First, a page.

Most Americans think the best time for a woman to have her first child is at age 25 or younger, whereas most think first-time dads should be 26 or older, according to a new Gallup poll.
Only 3 percent of Americans said they believe women should wait until they are older than 30 to have their first child. Most people surveyed preferred men to be slightly older than women when their first child is born.
But the ideal age for each gender is still fairly close: 25 for women versus 27 for men.
The timing of life milestones such as marriage and parenthood has shifted over the years. The median age of first marriage for women is now 27, up from just 20 years old in 1960. The change has come along with an increase in the number of unwed couples having children together, with 46 percent of women's first births now occurring outside of marriage.
There are biological reasons to have children earlier rather than later. Women are most fertile in their late teens and early 20s, and older dads confer increased risks for schizophrenia, autism and other mental health disorders onto their children, according to a 2011 study in the journal Translational Psychiatry. And even older first-time parents are saying it would have been ideal to have had children in their 30s.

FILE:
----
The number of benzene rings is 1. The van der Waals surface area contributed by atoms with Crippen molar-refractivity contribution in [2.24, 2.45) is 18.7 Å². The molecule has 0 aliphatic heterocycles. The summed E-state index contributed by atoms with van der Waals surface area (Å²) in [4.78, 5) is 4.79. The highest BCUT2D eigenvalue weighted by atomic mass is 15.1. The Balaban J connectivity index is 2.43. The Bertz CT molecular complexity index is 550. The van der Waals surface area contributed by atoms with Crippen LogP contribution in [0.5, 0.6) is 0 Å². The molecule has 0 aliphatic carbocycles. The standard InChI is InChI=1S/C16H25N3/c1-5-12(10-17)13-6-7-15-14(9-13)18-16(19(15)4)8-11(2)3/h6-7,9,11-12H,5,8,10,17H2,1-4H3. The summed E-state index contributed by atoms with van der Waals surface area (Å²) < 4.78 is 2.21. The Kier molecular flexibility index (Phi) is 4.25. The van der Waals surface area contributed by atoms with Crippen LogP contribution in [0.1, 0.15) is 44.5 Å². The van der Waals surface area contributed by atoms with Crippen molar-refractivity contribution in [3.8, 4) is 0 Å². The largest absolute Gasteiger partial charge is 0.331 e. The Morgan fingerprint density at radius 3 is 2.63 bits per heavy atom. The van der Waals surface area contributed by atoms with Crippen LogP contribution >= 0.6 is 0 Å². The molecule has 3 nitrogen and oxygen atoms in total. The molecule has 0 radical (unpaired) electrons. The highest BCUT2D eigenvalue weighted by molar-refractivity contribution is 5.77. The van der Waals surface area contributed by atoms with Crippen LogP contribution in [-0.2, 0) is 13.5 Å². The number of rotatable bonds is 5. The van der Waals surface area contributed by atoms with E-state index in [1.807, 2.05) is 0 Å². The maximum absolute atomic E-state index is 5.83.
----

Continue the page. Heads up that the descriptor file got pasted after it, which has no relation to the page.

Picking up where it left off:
But the ideal of younger parenthood can clash with societal pressure to prioritize education and career advancement. Research suggests that women now prioritize their careers more than in generations past.
In the new poll, people's education seemed to affect what they said was the ideal age for parenthood, with more educated people being much more likely to say an older age for parenthood was ideal.
Women were also slightly more likely than men to say first-time moms should be older than 30, and to prefer an older age for first-time fathers. [5 Myths About Fertility Treatments]
Blacks and Hispanics were more likely to say the ideal age for parenthood — for both men and women — is 25 years old or younger. By contrast, the majority of whites said first-time dads should be older than 25.
The group most likely to say women should delay childbearing was people in their 30s and 40s, with less than half saying women should ideally have children before age 25.
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Tia is the managing editor and was previously a senior writer for Live Science. Her work has appeared in Scientific American, Wired.com and other outlets. She holds a master's degree in bioengineering from the University of Washington, a graduate certificate in science writing from UC Santa Cruz and a bachelor's degree in mechanical engineering from the University of Texas at Austin. Tia was part of a team at the Milwaukee Journal Sentinel that published the Empty Cradles series on preterm births, which won multiple awards, including the 2012 Casey Medal for Meritorious Journalism.